Australia has a largely underpopulated flat continent filled with Iron Ore, along with other raw minerals and fossil fuels. The UK is reliant on Europe for access to Russian Coal and Arab Oil.

    There’s never going to be any heavy industry for single nation states within Europe for a hundred years except in Russia. Manufacturing powerhouses are both multinational and multicultural … companies, research, engineers, factories, investors, raw materials, capital … these rely on networks of private enterprise.

    If the 28 nations leave the EU, we will get 28 authoritarian protectorate states who want to liberate trade in other countries but not their own. None of these nations will kowtow, so effectively the pace of trade will slow down significantly. Instead of one bureaucracy for dealing with the EU, the UK and all the other European partners will have to deal with a culture of distrust that will effectively act as a sanction on European industries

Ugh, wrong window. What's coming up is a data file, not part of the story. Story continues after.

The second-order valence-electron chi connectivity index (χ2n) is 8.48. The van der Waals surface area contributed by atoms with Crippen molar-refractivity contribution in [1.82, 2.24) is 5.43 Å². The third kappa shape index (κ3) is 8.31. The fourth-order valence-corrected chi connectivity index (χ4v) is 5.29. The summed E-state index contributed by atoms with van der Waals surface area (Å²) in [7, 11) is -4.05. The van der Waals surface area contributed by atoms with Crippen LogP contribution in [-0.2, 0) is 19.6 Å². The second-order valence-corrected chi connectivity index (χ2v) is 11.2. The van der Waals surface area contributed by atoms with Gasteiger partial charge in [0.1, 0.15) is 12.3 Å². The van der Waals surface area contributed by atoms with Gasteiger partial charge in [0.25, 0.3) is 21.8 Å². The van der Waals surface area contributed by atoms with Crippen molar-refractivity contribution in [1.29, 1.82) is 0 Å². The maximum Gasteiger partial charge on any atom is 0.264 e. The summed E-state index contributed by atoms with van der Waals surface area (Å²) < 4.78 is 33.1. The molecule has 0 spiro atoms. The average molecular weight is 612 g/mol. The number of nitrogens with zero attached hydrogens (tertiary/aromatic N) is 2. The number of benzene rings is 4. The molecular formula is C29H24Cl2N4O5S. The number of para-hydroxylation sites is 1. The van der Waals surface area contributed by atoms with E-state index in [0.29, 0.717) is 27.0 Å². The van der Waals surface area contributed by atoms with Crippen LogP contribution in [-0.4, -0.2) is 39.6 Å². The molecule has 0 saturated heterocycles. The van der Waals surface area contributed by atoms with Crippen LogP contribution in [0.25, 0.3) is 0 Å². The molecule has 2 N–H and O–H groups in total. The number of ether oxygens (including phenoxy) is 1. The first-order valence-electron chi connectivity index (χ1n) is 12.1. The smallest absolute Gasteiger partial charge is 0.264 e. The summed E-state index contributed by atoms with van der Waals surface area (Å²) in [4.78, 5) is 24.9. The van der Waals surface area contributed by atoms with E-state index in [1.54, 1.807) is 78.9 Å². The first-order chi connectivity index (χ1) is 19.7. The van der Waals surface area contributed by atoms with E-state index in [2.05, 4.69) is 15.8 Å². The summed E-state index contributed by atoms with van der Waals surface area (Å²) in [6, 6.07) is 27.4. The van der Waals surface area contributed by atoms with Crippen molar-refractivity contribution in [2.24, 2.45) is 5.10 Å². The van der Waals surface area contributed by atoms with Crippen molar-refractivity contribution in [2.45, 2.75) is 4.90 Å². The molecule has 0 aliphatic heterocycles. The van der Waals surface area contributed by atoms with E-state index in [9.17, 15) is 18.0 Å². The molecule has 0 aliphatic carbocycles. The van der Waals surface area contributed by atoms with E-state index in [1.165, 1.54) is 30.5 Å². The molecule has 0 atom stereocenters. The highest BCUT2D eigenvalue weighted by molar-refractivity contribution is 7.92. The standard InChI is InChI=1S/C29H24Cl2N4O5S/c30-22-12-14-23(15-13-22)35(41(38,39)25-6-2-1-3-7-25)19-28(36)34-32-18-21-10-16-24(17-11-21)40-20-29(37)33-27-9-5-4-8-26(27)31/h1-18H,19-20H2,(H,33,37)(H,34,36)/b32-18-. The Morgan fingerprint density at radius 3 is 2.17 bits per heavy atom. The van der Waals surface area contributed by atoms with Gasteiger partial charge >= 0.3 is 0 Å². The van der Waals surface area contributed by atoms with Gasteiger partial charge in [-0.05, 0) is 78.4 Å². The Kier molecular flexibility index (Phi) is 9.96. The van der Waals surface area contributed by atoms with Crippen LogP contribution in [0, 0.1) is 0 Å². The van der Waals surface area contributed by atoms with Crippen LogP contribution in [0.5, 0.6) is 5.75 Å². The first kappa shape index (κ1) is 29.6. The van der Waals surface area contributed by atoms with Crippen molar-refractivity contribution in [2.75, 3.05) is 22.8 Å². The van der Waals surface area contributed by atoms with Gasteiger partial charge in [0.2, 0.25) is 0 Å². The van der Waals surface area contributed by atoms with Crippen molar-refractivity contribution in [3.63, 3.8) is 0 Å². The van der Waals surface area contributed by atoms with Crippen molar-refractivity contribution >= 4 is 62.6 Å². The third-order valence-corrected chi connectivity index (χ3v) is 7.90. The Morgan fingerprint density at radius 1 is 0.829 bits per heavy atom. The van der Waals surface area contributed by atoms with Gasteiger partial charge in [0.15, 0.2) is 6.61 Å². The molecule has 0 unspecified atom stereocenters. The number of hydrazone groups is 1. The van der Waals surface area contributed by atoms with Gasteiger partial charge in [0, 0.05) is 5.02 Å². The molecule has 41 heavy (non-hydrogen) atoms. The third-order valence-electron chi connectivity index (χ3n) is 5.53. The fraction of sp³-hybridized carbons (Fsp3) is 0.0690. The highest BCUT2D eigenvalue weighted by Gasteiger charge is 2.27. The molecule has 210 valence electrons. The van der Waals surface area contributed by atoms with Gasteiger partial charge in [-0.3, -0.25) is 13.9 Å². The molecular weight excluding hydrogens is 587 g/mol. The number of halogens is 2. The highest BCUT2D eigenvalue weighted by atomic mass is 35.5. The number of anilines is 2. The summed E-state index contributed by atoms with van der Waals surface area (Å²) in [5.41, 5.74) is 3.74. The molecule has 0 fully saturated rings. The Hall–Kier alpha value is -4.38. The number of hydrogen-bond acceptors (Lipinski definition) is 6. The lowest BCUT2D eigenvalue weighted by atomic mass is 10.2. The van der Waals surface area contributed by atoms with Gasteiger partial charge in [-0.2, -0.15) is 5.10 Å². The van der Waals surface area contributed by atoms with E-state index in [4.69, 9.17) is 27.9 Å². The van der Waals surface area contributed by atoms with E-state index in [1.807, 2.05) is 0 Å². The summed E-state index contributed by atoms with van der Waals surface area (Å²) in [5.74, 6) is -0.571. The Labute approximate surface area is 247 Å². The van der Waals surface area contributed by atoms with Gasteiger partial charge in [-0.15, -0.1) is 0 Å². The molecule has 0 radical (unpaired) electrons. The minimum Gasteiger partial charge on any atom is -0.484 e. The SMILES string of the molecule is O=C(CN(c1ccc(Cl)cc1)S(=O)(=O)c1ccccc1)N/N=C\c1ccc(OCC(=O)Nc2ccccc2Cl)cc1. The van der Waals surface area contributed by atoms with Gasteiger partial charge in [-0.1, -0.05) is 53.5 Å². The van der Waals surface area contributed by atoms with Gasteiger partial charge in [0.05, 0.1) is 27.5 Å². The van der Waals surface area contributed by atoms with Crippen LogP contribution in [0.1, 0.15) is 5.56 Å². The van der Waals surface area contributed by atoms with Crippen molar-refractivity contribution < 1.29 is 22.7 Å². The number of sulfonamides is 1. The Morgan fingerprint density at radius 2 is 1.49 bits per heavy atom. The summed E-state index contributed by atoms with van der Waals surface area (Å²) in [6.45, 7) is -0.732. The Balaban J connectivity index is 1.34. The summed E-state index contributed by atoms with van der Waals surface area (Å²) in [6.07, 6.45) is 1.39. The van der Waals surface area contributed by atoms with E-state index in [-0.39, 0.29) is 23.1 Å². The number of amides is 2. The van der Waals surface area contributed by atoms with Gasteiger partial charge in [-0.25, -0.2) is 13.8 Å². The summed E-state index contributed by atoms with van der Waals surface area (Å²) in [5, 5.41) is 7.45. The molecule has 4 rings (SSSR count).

Leaving the EU will make the UK adopt the USA model, outsource manufacturing to another continent and become a nation of shopkeepers. No British manufacturer wants the UK to leave the EU, they rely on European factories to build specific parts for their high order goods. They rely on multinational networks. Financial sector needs the supply of goods and people and without the EU it struggles.

    Only Old money interests who run sweat shops, fire-sale speculators and commodity brokers want the UK to leave the EU. Willing to burn the harvest in the first cold winter for a bit of heat, oblivious as to where the food went in summer.

    Workers with the European level of human rights protections will be a thing of the past if the EU and the spirit of the EU that extends to the EFTA countries is destroyed and compromised. It’s happening in the United States, a country with no NHS or anything like European healthcare coverage, massive levels of poverty and severe worker exploitation.

    Trade outside the EU? Well that relies on not just supply lines coming from Europe, but transport networks coming through Europe as well. The UK cannot expect Europe to pay the bill for the UK’s transport of goods. Immigration, why would France pay more to keep the Afghans out of the UK, if the UK wants to adopt a hostile attitude to the Eurozone.